This data can be added to a big data repository 309 and that repository (which can demonstrate long-term historic observations) can be fused with present perception 305 (current conditions) to create overall predictions 307 about current traffic flow in the immediate term and near-term future. Present and predicted traffic for the locality is then sent to the cloud 201, where an overall plan for a number of infrastructure units can be derived. The cloud server can consider the impact of changing traffic at infrastructure location X on infrastructure location Y, and derive a plan that can accommodate both regions while minimizing impact.

This plan, or a portion of this plan, can be sent back to the infrastructure 203, and a dissector 311 can extract the portions of the plan relevant to the local controllable infrastructure units. The local infrastructure can then control signals 313 and tolls 315 in accordance with the plan. The plan may also include dynamic components, for example, “engage no-left turn until 40 vehicles have passed, then disengage for 20 vehicles, repeat until 5:45 PM.” Since the local infrastructure component can track local traffic, it can accommodate such controls easily, without significant network traffic to a central server with all of the localized traffic data. The system can also adapt to an unexpected change in local traffic resulting from the controls or generally occurring, and the whole system may not need to replan the controls.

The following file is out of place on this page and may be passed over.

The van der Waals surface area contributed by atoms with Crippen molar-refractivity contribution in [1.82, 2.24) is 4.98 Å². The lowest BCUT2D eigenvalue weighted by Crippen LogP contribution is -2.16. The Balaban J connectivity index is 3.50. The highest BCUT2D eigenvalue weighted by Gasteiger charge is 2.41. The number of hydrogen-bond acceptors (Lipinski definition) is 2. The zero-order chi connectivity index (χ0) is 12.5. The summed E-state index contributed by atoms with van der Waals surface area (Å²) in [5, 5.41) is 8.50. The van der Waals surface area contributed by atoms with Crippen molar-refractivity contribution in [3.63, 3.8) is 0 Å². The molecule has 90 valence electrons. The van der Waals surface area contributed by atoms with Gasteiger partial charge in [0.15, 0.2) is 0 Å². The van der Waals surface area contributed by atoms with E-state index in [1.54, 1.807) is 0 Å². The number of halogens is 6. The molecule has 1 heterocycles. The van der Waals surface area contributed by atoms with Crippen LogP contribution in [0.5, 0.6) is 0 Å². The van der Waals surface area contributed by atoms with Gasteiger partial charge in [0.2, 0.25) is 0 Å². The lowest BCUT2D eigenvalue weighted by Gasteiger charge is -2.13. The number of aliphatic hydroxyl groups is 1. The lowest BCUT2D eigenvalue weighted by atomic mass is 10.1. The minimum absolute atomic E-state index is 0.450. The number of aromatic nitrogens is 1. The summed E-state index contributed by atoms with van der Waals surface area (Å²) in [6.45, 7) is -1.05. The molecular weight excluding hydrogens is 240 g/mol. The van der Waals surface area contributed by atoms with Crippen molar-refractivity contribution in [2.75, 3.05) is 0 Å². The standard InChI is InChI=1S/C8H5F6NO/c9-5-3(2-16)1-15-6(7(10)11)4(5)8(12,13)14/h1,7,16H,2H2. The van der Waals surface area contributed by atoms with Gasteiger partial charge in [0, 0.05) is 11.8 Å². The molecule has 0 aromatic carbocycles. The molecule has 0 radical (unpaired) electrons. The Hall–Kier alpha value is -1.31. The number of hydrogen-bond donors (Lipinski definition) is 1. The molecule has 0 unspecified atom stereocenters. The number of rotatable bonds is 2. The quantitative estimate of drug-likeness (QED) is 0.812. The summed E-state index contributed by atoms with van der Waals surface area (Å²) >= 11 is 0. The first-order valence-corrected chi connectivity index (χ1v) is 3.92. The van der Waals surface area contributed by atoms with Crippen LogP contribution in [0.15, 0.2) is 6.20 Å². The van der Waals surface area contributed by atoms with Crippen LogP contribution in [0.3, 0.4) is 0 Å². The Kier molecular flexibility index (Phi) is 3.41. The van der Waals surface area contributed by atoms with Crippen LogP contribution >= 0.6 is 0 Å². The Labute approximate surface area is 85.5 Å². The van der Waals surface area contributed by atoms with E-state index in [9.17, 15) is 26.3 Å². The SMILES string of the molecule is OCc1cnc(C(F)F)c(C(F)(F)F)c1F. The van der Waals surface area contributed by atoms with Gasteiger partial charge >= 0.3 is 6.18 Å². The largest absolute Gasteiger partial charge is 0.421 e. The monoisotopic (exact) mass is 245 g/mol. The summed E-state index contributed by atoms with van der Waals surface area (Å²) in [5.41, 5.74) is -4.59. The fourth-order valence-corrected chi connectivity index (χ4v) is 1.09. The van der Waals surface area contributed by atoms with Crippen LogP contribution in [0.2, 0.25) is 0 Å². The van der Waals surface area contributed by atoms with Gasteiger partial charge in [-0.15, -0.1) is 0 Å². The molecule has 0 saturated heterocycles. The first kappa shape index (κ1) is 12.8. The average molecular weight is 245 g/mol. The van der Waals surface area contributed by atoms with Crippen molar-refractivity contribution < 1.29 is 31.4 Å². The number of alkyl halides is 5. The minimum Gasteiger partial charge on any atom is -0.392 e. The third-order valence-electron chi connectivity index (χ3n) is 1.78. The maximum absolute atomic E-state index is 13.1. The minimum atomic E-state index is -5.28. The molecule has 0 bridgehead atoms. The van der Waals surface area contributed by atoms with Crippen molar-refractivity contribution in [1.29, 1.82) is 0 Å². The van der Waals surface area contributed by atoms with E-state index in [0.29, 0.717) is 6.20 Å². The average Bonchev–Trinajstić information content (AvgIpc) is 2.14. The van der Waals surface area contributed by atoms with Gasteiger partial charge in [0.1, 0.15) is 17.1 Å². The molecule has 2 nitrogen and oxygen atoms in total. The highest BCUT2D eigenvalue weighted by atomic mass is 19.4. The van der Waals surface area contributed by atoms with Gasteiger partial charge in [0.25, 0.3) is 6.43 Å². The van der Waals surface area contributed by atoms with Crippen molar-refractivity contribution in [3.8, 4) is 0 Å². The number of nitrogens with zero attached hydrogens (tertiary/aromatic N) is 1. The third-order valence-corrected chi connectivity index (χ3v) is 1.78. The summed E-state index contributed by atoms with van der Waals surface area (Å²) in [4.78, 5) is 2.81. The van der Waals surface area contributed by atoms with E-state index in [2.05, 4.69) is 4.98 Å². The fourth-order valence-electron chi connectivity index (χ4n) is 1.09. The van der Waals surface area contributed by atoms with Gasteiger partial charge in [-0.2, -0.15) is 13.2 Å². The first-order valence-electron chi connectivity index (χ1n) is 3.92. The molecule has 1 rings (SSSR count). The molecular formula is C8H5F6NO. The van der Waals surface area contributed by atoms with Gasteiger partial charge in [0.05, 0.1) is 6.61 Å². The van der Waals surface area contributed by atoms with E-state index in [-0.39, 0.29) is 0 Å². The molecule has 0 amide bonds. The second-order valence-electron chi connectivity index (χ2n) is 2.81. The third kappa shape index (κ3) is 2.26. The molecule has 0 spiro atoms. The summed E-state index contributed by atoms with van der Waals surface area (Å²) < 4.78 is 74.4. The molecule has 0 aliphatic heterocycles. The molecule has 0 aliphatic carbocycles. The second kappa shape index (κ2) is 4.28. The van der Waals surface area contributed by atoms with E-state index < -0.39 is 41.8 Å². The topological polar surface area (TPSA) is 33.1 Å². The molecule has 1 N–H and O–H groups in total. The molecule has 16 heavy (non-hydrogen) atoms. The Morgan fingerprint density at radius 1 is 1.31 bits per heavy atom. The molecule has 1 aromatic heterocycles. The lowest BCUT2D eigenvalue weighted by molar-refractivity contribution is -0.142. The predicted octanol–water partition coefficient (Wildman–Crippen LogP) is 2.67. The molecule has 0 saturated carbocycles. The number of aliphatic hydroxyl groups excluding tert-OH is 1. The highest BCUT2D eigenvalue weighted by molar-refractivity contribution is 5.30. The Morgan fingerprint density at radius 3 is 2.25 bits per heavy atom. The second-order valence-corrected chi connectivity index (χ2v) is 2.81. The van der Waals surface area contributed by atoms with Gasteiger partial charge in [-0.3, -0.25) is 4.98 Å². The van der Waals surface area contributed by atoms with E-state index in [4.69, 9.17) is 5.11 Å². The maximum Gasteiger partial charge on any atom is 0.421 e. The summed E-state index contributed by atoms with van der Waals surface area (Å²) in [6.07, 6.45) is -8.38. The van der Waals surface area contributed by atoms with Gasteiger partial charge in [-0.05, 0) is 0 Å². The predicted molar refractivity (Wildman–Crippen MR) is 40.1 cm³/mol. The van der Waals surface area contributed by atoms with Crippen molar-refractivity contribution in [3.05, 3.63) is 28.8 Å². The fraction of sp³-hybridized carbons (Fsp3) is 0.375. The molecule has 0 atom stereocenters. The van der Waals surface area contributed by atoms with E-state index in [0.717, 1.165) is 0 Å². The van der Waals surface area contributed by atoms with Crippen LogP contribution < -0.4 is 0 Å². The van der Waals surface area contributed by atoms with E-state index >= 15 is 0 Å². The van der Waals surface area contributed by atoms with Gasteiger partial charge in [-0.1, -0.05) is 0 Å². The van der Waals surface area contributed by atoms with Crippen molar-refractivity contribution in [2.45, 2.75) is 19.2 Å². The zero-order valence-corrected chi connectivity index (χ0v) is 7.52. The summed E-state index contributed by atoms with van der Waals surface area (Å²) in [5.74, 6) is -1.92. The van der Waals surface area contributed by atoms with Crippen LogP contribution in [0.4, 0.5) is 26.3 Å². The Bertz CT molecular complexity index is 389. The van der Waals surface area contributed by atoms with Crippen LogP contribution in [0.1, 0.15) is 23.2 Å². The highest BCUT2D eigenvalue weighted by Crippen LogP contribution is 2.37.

The overall system may attempt to minimize overall impact or minimize flow in a certain direction, and the goals of the overall system may be designed to benefit the whole group of vehicles, according to a plan, at the cost of potential inconvenience to a few vehicles. This is a much more efficient method for achieving improved traffic flow, than the traditional method of letting each vehicle self-plan avoidance routes without considering impact on the overall system. While vehicles can still freely navigate, they will be constrained by the new rules or changing rules, which effectively forces them to accommodate the system as a whole, at least to some extent. Unexpected behavior can also be accommodated from a long-term perspective, such as expecting vehicles to take the first left, when a control is engaged, but observing that most vehicles actually take the second left. Future planning can accommodate this as the expected result, so that the actual likely impact on the whole system can be adjusted accordingly. Thus, even if a control adjustment creates an unexpected delay for a day or two, the overall impact and control adjustment can adapt to accommodate the actual observed behavior over a long time period, and act to mitigate resulting impact.